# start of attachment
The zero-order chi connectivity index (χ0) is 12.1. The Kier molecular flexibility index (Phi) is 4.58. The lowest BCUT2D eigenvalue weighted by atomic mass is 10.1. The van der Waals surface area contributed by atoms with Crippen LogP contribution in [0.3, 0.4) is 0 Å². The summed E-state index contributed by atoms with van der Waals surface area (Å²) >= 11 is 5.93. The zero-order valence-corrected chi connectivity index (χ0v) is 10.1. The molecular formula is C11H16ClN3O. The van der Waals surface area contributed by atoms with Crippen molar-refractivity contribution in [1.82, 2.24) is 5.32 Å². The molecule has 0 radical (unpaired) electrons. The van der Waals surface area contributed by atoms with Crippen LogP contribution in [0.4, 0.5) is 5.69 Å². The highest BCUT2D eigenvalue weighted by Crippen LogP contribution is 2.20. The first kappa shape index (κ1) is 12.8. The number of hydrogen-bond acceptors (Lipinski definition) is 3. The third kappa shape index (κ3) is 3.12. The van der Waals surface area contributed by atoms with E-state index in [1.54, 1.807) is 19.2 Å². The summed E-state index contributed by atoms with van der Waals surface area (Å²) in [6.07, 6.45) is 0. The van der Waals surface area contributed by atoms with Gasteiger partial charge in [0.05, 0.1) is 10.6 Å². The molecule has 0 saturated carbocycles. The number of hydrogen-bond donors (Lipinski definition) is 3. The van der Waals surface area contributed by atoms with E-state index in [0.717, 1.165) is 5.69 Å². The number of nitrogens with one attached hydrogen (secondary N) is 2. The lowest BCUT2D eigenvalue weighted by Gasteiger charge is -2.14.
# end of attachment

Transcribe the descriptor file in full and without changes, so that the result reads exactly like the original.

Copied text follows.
The zero-order chi connectivity index (χ0) is 12.1. The Kier molecular flexibility index (Phi) is 4.58. The lowest BCUT2D eigenvalue weighted by atomic mass is 10.1. The van der Waals surface area contributed by atoms with Crippen LogP contribution in [0.3, 0.4) is 0 Å². The summed E-state index contributed by atoms with van der Waals surface area (Å²) >= 11 is 5.93. The zero-order valence-corrected chi connectivity index (χ0v) is 10.1. The molecular formula is C11H16ClN3O. The van der Waals surface area contributed by atoms with Crippen molar-refractivity contribution in [1.82, 2.24) is 5.32 Å². The molecule has 0 radical (unpaired) electrons. The van der Waals surface area contributed by atoms with Crippen LogP contribution in [0.4, 0.5) is 5.69 Å². The highest BCUT2D eigenvalue weighted by Crippen LogP contribution is 2.20. The first kappa shape index (κ1) is 12.8. The number of hydrogen-bond acceptors (Lipinski definition) is 3. The third kappa shape index (κ3) is 3.12. The van der Waals surface area contributed by atoms with E-state index in [1.54, 1.807) is 19.2 Å². The summed E-state index contributed by atoms with van der Waals surface area (Å²) in [6.07, 6.45) is 0. The van der Waals surface area contributed by atoms with Gasteiger partial charge in [0.05, 0.1) is 10.6 Å². The molecule has 0 saturated carbocycles. The number of hydrogen-bond donors (Lipinski definition) is 3. The van der Waals surface area contributed by atoms with E-state index in [0.717, 1.165) is 5.69 Å². The number of nitrogens with one attached hydrogen (secondary N) is 2. The lowest BCUT2D eigenvalue weighted by Gasteiger charge is -2.14.